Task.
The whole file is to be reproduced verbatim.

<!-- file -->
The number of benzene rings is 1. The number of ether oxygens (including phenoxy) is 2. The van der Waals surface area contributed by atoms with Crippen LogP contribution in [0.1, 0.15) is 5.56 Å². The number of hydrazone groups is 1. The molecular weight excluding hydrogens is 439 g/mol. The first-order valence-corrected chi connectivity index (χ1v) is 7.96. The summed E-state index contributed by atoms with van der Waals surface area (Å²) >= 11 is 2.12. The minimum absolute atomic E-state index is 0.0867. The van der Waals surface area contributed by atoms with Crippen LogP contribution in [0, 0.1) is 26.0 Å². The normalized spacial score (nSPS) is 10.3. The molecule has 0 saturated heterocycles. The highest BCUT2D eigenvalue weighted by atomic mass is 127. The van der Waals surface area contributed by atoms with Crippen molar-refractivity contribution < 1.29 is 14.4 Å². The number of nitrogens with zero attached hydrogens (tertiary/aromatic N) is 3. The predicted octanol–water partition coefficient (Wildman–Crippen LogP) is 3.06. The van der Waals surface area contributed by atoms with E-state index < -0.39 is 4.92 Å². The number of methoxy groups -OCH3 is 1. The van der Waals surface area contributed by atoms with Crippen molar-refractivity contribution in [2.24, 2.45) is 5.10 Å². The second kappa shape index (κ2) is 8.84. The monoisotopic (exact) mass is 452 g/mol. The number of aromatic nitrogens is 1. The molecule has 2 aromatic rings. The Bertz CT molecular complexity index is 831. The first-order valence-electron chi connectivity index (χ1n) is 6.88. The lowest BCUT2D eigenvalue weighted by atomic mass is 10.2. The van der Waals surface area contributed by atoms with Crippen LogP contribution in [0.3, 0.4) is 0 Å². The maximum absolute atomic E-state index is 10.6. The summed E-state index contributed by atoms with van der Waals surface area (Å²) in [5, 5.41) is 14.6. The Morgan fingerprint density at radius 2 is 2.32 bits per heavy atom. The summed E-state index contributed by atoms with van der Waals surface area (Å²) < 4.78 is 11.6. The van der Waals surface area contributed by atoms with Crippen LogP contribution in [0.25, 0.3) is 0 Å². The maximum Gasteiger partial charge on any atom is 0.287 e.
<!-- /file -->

The number of benzene rings is 1. The number of ether oxygens (including phenoxy) is 2. The van der Waals surface area contributed by atoms with Crippen LogP contribution in [0.1, 0.15) is 5.56 Å². The number of hydrazone groups is 1. The molecular weight excluding hydrogens is 439 g/mol. The first-order valence-corrected chi connectivity index (χ1v) is 7.96. The summed E-state index contributed by atoms with van der Waals surface area (Å²) >= 11 is 2.12. The minimum absolute atomic E-state index is 0.0867. The van der Waals surface area contributed by atoms with Crippen LogP contribution in [0, 0.1) is 26.0 Å². The normalized spacial score (nSPS) is 10.3. The molecule has 0 saturated heterocycles. The highest BCUT2D eigenvalue weighted by atomic mass is 127. The van der Waals surface area contributed by atoms with Crippen molar-refractivity contribution < 1.29 is 14.4 Å². The number of nitrogens with zero attached hydrogens (tertiary/aromatic N) is 3. The predicted octanol–water partition coefficient (Wildman–Crippen LogP) is 3.06. The van der Waals surface area contributed by atoms with E-state index < -0.39 is 4.92 Å². The number of methoxy groups -OCH3 is 1. The van der Waals surface area contributed by atoms with Crippen molar-refractivity contribution in [2.24, 2.45) is 5.10 Å². The second kappa shape index (κ2) is 8.84. The monoisotopic (exact) mass is 452 g/mol. The number of aromatic nitrogens is 1. The molecule has 2 aromatic rings. The Bertz CT molecular complexity index is 831. The first-order valence-electron chi connectivity index (χ1n) is 6.88. The lowest BCUT2D eigenvalue weighted by atomic mass is 10.2. The van der Waals surface area contributed by atoms with Crippen LogP contribution in [0.3, 0.4) is 0 Å². The maximum absolute atomic E-state index is 10.6. The summed E-state index contributed by atoms with van der Waals surface area (Å²) in [5, 5.41) is 14.6. The Morgan fingerprint density at radius 2 is 2.32 bits per heavy atom. The summed E-state index contributed by atoms with van der Waals surface area (Å²) < 4.78 is 11.6. The van der Waals surface area contributed by atoms with Crippen LogP contribution in [0.25, 0.3) is 0 Å². The maximum Gasteiger partial charge on any atom is 0.287 e.